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Increased receptor binding of low-density lipoprotein from individuals consuming a high-carbohydrate, low-saturated-fat diet.

Version 2 2024-06-13, 10:47
Version 1 2017-07-26, 11:42
journal contribution
posted on 2024-06-13, 10:47 authored by H Hara, WG Abbott, L Patti, G Ruotolo, BA Swinburn, RM Fields, S Kataoka, BV Howard
The substitution of saturated fat by complex carbohydrate, according to current dietary recommendations, results in a decrease of plasma and low-density lipoprotein (LDL) cholesterol levels. To determine whether this decrease might result from structural and thus functional changes in LDL particles, the binding internalization and degradation of 125I-LDL were measured using TR715-19 cells, a mutant CHO line into which has been transfected the human LDL receptor, and in which measurements of binding are highly reproducible. Eleven nondiabetic subjects (35 +/- 4 years, 27% +/- 3% body fat) were studied after they had 15% protein, and 560 mg cholesterol/d and the other containing 21% fat (6% saturated), 65% carbohydrate, 14% protein, and 524 mg cholesterol/d.LDL cholesterol levels decreased form 125 +/- 6 to 108 +/- 5 mg/dl (P < .01) on the high-carbohydrate diet. There was an increase in the binding affinity of LDL (Kd 6.6 +/- 2.6 v 7.3 +/- 2.7 micrograms/mL +/- SD; P < .02), and internalization (P < .10), and degradation (P < .05) were also higher. The data suggest that decreasing dietary saturated fat may cause alterations in LDL composition that result in increased receptor clearance; this may partially explain the LDL-decreasing effect of this dietary change.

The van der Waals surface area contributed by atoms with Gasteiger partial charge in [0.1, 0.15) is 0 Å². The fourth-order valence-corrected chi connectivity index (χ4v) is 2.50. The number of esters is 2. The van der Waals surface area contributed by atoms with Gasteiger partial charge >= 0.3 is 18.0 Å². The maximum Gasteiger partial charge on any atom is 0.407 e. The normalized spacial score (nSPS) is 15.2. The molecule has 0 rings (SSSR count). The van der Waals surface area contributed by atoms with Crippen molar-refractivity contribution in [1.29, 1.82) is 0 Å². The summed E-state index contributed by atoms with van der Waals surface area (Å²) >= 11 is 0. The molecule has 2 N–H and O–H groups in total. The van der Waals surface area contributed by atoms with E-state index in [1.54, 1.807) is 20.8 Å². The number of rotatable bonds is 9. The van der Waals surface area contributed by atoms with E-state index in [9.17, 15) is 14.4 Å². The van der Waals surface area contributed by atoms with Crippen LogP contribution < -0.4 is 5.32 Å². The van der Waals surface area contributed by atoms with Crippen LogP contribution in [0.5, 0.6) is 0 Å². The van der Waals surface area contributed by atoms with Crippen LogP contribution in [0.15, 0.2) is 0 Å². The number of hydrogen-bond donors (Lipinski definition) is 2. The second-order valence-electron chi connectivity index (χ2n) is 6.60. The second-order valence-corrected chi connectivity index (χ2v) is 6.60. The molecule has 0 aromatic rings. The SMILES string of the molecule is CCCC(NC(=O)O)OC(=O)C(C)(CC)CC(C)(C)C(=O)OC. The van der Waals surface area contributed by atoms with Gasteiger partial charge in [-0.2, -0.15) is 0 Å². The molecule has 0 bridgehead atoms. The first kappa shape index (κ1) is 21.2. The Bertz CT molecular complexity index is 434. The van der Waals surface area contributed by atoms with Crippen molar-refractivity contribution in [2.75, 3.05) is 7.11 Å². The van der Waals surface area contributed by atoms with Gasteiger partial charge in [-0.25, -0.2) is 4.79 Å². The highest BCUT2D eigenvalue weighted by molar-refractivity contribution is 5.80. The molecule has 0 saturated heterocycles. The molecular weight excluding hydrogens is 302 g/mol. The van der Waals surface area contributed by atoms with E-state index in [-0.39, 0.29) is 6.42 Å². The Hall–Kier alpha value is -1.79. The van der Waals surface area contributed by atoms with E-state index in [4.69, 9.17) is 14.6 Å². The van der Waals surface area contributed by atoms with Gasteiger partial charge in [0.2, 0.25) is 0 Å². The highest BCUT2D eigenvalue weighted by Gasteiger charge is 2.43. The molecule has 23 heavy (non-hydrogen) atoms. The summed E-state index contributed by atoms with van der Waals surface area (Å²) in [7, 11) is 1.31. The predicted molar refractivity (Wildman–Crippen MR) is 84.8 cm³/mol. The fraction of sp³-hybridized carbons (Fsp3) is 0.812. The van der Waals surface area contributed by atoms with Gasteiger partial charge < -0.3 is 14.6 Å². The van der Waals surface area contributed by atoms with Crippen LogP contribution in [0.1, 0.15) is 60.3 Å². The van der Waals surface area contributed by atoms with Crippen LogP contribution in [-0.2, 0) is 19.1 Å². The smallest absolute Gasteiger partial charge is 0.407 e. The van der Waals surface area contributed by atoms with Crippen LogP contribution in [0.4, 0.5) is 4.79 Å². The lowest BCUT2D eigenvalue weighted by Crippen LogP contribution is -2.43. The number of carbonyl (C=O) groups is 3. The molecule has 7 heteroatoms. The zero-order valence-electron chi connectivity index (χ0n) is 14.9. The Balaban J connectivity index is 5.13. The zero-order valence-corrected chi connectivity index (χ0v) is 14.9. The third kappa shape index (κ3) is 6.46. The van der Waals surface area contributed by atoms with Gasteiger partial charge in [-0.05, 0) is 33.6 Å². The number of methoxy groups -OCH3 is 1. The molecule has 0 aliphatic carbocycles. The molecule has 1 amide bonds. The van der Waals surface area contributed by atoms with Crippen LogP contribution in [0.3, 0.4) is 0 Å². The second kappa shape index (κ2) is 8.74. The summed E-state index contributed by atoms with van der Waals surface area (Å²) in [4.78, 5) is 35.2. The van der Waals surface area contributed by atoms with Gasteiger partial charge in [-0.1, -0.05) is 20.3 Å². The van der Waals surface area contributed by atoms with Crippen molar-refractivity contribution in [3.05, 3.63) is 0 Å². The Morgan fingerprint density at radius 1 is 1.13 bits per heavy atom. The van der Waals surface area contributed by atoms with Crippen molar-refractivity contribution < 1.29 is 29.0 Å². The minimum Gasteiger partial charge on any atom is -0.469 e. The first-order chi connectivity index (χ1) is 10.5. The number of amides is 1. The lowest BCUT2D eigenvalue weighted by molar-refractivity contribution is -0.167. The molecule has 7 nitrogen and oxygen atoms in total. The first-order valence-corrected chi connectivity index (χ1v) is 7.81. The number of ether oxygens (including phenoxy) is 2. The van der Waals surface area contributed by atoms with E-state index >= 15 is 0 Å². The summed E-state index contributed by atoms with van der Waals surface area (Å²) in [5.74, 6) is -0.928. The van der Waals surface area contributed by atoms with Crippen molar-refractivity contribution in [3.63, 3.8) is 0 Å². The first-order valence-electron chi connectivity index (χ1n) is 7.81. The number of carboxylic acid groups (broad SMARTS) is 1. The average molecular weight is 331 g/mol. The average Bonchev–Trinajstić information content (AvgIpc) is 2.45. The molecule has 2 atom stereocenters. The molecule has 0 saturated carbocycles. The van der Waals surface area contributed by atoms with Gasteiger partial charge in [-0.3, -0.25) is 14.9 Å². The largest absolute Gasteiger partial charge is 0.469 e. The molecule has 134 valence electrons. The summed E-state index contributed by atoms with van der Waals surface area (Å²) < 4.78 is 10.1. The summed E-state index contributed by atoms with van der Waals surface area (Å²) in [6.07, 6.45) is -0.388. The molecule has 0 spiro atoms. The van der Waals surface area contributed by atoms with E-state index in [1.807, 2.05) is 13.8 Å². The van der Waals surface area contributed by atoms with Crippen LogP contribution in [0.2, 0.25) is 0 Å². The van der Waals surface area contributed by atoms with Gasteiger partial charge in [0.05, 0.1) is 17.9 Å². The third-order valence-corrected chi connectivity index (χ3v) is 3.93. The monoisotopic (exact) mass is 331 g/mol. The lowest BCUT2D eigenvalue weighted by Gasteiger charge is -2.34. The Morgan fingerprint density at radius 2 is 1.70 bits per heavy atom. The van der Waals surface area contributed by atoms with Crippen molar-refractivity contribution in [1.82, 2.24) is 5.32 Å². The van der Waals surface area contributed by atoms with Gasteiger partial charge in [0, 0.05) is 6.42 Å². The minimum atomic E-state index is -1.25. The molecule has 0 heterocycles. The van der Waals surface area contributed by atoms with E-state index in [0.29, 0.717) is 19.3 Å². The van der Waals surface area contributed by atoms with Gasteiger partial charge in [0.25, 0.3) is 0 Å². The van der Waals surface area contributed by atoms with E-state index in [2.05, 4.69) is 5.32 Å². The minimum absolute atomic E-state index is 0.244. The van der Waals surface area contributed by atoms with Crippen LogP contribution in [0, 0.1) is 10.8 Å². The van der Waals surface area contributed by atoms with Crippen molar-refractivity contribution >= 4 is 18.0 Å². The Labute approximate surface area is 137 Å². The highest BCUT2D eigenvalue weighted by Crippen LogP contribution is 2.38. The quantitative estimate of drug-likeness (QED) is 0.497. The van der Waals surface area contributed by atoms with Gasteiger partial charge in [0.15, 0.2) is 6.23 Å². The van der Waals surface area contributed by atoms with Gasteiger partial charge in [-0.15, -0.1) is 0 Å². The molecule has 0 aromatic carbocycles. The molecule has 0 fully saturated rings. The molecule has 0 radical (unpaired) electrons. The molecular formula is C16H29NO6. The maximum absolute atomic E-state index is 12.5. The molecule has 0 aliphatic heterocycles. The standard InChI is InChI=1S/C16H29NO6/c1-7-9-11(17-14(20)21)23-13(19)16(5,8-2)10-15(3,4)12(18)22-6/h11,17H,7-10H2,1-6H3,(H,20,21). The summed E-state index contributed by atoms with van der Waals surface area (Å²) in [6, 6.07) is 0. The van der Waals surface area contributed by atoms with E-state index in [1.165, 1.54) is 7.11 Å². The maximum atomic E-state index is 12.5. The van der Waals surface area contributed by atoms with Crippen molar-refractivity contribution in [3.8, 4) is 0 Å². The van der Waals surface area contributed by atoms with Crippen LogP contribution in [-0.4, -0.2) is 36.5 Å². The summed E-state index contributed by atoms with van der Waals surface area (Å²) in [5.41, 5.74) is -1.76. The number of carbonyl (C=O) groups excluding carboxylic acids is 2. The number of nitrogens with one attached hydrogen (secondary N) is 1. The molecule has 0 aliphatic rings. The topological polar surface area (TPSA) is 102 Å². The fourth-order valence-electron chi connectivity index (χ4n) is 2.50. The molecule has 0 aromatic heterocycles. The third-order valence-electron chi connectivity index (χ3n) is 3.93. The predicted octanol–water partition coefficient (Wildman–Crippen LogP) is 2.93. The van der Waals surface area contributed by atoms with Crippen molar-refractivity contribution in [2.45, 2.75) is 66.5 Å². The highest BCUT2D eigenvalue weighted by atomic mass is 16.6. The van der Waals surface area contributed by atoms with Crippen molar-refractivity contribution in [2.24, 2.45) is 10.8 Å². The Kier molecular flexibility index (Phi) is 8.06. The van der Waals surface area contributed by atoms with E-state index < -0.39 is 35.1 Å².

History

Journal

Metabolism

Volume

41

Pagination

1154-1160

Location

United States

ISSN

0026-0495

Language

eng

Publication classification

CN.1 Other journal article

Issue

11

Publisher

WB Saunders